Theoretical Methods for Strongly Correlated Electrons

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Numerical methods for strongly correlated fermions I. Fermionic sign-problem: an ...

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The authors also investigate in detail the interesting example of a disordered Mott insulator and argue that intermediate disorder can lead to a novel phase, the Mott glass, intermediate between a Mott and an Anderson insulator. This leads to the next chapter by J. Kroha and P. They review a new systematic many-body method capable of describing both Fermi liquid and non-Fermi liquid behavior of quantum impurity models at low temperatures on the same footing. The method covers the crossover to the high temperature local moment regime as well.

The conserving T -matrix approximation CTMA , discussed in the previous chapter, is used here again, but for the auxiliary particles. The results are compared with the non-crossing approximation NCA and with data obtained by the numerical renormalization group and the Bethe ansatz. Generalizations are discussed as well.

The last chapter by S.

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Allen, A. Tremblay, and Y. Vilk presents a formal derivation of a non-diagrammatic approach that was developed a few years ago. The two-particle selfconsistent approach presented in this chapter has produced results that are more accurate, both quantitatively and qualitatively, than other methods when compared with Quantum Monte Carlo calculations, in particular for the so-called pseudogap problem. We are indebted also to Luc Vinet and Yvan Saint-Aubin, who encouraged us to organize this workshop and applied for grants that made it possible.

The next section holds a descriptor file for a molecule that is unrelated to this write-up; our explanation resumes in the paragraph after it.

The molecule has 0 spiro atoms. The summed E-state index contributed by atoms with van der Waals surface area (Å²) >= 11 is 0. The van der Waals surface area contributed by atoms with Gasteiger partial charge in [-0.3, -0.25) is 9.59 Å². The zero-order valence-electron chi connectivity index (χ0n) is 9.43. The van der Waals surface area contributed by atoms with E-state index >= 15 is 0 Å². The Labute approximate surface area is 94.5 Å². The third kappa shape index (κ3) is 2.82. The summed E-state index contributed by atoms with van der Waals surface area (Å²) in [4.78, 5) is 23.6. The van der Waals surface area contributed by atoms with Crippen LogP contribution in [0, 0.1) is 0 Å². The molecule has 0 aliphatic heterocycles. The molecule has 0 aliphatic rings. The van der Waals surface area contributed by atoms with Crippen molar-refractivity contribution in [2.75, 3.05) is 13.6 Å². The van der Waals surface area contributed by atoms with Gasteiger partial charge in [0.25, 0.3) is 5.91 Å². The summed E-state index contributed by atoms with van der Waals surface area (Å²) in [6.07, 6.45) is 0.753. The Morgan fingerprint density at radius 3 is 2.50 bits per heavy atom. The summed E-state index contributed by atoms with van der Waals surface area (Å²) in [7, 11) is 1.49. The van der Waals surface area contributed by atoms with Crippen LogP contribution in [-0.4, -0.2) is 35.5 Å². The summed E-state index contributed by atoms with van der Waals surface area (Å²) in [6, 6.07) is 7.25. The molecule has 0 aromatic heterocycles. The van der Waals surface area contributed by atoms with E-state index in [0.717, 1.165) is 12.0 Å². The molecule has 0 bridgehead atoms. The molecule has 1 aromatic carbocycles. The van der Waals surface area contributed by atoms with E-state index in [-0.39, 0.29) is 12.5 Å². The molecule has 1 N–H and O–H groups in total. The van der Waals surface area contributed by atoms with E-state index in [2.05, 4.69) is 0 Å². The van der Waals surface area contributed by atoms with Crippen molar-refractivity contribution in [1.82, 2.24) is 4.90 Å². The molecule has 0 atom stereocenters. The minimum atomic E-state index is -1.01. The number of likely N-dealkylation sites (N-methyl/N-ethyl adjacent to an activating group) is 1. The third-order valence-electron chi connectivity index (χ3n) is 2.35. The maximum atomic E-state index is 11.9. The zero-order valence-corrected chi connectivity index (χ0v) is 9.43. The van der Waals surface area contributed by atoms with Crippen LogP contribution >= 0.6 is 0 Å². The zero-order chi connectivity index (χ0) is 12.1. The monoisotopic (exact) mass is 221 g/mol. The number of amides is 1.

Yvan Saint-Aubin also gave valuable advice on the philosophy behind these proceedings. Wortis 1 Introduction. Orignac 1 Introduction. Bickers 1 Introduction. Vilk 1 Introduction. Vilk, Valencia Dr. It allows for a very precise calculation of static, dynamical, and thermodynamical properties. White in [1] and since then DMRG has proved to be a very powerful method for low-dimensional interacting systems. Some calculations have also been performed in 2D quantum systems. We suggest that the interested reader look for further information in the referenced work.

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Our aim here is to give a general overview on the subject. Several methods have been introduced to reduce the size of the Hilbert space to be able to reach larger systems, such as Monte Carlo, renormalization group RG , and DMRG. Each method considers a particular criterion of keeping the relevant information. The DMRG was originally developed to overcome the problems that arise in interacting systems in 1D when standard RG procedures were applied.